THEY’VE REACHED A MILESTONE! ASCC COMMENCEMENT SEES 150+ GRADUATE
In the job market today, having an AA degree will not guarantee you will get a good paying job, because the job market has drastically changed, said Governor Lolo Matalasi Moliga who was keynote speaker at the fifty-ninth commencement ceremony at the ASCC, last Friday, where 150+ students graduated.
Governor Lolo used lyrics from the well-known Sister Act movie, “If you wanna be somebody, If you wanna go somewhere, you better wake up and pay attention,” as part of his speech. He noted that when this movie came out that phrase stuck with him throughout time.
“Today (Friday) we are celebrating the fact, that you have made conscious… you definitely want to go somewhere and for you to go somewhere you certainly need a good education.
“The fact that you are receiving your degree today is that you did pay attention. It is also quite clear that you all want to be somebody, but what we all know to become somebody in today’s society is to get a good job to generate the income so you can purchase the luxury of life associated with the status of being somebody.”
Lolo said we all know that for you to get a good paying job, you need to have a good education, unfortunately getting an AA degree does not guarantee a good paying job, because the job market today has drastically changed, and he pointed to what he called alarming statistics revealed during the governor’s association meeting he attended last month.
He said, “…the statistics quoted in that symposium …revealed the severe reduction in the number of jobs which require a high school diploma.” Based on the stats, Lolo noted that in 1965 79% of US jobs required a high school diploma, while in today’s market the percentage is 44% (a 35% drop).
Lolo continued that the same 1965 survey pointed to 10% of US jobs required a BA degree; with only 11% requiring a masters degree or above. In contrast today, “28 % require a BA degree and 37% require a master degree or above, moreover the number with just an AA is also sharply declining and this statistic clearly shows that if you want to go somewhere and for you to be someone you must commit yourself to continue your education to attain a bachelors degree.”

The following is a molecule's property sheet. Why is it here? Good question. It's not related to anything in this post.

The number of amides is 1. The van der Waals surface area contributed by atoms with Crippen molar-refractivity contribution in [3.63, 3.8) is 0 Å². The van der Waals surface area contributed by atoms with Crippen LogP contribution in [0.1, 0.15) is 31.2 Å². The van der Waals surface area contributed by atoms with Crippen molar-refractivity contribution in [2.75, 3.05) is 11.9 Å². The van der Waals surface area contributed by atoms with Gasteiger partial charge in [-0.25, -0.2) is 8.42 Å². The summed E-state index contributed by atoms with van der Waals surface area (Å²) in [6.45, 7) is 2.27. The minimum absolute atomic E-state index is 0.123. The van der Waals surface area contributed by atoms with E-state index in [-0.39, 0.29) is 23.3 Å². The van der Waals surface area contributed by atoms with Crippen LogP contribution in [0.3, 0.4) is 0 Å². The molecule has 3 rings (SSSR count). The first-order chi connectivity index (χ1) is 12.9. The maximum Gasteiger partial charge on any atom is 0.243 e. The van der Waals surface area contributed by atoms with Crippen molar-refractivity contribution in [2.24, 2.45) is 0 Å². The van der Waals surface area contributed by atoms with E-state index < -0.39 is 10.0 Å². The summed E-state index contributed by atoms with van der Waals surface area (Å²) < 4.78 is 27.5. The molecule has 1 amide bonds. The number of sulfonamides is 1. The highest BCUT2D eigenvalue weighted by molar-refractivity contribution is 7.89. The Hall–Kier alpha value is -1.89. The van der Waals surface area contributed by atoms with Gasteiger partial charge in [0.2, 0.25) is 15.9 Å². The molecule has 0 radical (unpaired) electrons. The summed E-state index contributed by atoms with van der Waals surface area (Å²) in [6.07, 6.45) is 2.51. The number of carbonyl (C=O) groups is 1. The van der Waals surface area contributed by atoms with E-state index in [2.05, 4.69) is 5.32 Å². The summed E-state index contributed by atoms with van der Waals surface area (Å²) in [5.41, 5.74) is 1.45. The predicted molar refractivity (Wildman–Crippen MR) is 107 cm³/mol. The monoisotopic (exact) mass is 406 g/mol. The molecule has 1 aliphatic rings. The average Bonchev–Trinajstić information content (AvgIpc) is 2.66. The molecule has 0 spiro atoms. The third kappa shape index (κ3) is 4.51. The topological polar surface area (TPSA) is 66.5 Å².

The governor pointed out that this scenario is also being played out in the government and the territory, noting in the recent Education Summit there is a demand that all teachers must start teaching with BA degrees to improve the quality of the education system in American Samoa.
“Although this is a very ambitious goal, we will not be good stewards if we fail to adequately prepare and equipped all our children with superior education tools and core values that will guarantee the attainment of their respective goals and aspirations,” he said.
Governor Lolo said he wished he could say without hesitation that the future of American Samoa is bright, however it’s filled with many challenges not only in education, but in the general government.
“We are currently facing many difficult challenges, because we don’t have control of our own destiny, our government relies on the federal government to bound over 16% of its operating activities, and the federal government itself is also facing their own economic predicament which was demonstrated in the recent federal government shutdown with the expectation it will continue to happen when Congress continues to review financial issues,” he said.
But he noted, students’ successes in real life depends solely on the student, and “it’s the government’s job to make sure that you and all the future generations of American Samoa are given the educational tool and the ability for you to go somewhere and become somebody.”
There was one student with 3.75-3.89 GPA’s who is the magna cum laude, Soenghee Hong with six cum laude’s holding 3.50-3.74 GPA, which are Nokolai Alasi Alo, Semurai Si’igava’a Faleali’i, Paul Ala’ituasivi Saulo Jr, Zerahemla Saraemila Mamea, Maria Larraine Dela Cruz Magalasin, Witt Mariner and Zihao Zeng.
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